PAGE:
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Advanced Testbed for TILtrotor Aeroelastics

Periodic Reporting for period 1 - ATTILA (Advanced Testbed for TILtrotor Aeroelastics)

Reporting period: 2019-11-01 to 2021-04-30

The ATTILA project addresses the tiltrotor whirl flutter stability of the NGCTR through the development and testing of a scaled aeroelastic wind tunnel model. Whirl flutter stability is a complicated aeroelastic phenomenon that forms the limiting factor in the forward flight speed of tiltrotor aircraft. A thorough understanding of the whirl flutter dynamics is, therefore, a key element in the successful exploitation of the advances in sustainable mobility promised by the tiltrotor concept. The test activities will provide experimental verification of the NGCTR flutter stability boundary, as well as the high-fidelity scaled test data that is critical for the validation of the numerical tools used in the development of tiltrotor aircraft.

This project has received funding from the Clean Sky 2 Joint Undertaking (JU) under grant agreement No 831969. The JU receives support from the European Union’s Horizon 2020 research and innovation programme and the Clean Sky 2 JU members other than the Union
The first critical step in the design of the ATTILA wind tunnel testbed has been the definition of the requirements specification. The specifications considered the full breadth of the design including but not limited to the requirements for the structural aeroelastic scaling, flutter excitation and online modal analysis, instrumentation and data acquisition, etc. The consortium partners contributed to the specification, leveraging their respective knowledge and expertise.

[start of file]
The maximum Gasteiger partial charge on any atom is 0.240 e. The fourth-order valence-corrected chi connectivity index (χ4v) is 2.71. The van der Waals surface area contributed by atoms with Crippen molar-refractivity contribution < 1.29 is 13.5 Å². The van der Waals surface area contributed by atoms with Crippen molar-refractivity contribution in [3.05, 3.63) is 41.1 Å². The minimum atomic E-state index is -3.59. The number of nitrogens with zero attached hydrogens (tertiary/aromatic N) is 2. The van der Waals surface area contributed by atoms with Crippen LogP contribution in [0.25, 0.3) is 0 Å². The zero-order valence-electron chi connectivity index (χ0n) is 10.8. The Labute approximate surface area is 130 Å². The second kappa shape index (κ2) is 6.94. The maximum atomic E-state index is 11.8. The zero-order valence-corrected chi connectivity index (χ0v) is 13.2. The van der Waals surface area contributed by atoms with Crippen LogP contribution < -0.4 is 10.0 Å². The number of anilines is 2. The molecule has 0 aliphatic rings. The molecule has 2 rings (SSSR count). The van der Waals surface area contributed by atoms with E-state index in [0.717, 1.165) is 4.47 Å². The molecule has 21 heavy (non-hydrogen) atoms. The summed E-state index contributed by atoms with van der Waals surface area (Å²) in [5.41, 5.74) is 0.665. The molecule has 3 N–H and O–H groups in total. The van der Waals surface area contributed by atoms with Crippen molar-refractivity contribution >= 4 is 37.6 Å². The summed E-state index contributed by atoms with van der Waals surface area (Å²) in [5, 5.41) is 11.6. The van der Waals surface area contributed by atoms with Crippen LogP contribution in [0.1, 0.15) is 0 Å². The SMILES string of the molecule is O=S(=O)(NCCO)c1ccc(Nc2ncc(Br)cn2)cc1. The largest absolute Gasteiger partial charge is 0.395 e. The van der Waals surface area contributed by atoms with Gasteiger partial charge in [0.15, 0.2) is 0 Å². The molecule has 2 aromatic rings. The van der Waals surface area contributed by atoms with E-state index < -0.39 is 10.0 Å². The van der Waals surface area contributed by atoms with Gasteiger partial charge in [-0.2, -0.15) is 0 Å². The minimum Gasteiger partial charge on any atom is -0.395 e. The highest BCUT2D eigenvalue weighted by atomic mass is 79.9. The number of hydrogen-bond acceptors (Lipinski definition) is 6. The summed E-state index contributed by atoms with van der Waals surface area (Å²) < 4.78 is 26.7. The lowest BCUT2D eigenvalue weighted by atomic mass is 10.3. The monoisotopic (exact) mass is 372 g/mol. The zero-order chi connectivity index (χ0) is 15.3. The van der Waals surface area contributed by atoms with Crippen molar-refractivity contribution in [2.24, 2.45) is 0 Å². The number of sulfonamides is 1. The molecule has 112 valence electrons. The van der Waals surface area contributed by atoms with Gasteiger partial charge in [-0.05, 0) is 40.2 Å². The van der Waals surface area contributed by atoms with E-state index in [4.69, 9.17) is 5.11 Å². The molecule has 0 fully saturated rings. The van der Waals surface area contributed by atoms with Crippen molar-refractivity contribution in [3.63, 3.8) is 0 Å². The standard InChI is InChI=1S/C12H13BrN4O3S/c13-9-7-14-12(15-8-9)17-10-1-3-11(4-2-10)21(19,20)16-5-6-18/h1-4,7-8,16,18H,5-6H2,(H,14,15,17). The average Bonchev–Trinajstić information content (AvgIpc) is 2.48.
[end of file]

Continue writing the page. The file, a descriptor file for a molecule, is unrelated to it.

Following the requirements specification, the Consortium proceeded with the conceptual design phase, which consisted of design trade-off studies at system-level to identify the preferred design concepts, material selection and high-level system layout. Initial FEA models for structural dynamic analysis were set up to aid the concept design. In parallel, analytical models of the targeted ATTILA testbed were developed to determine the design loads and predicted model-scale whirl flutter stability characteristics in air and heavy-gas. The conceptual design phase was concluded by a Conceptual Design Review meeting with the TM.

The design is currently in the detailed design phase. The mechanical design for the cantilevered wing, rotor, nacelle and drive system is steadily progressing. The structural FEA model has been updated over multiple iterations to reflect the ATTILA testbed design status and used to define component-level requirements on stiffness and inertia. In support of the design process, material coupon testing was performed to verify/obtain the properties of the composite laminate and foam materials selected for the design of the wing, yoke and rotor blades. The instrumentation and data acquisition layout has been optimized for online modal analysis during the wind tunnel test. The related algorithms for mode identification, damping assessment and mode tracking are being verified using virtual flutter excitation test data generated by the analytical models.

In parallel to the design and analytical modelling activities, CFD grids have been generated for the rotor blade and wing airfoil sections to enable characterizing the aerodynamic properties at model scale in air and heavy-gas. Initial CFD calculations have been performed in full-scale conditions to verify the analysis by comparison to existing test data available at the TM.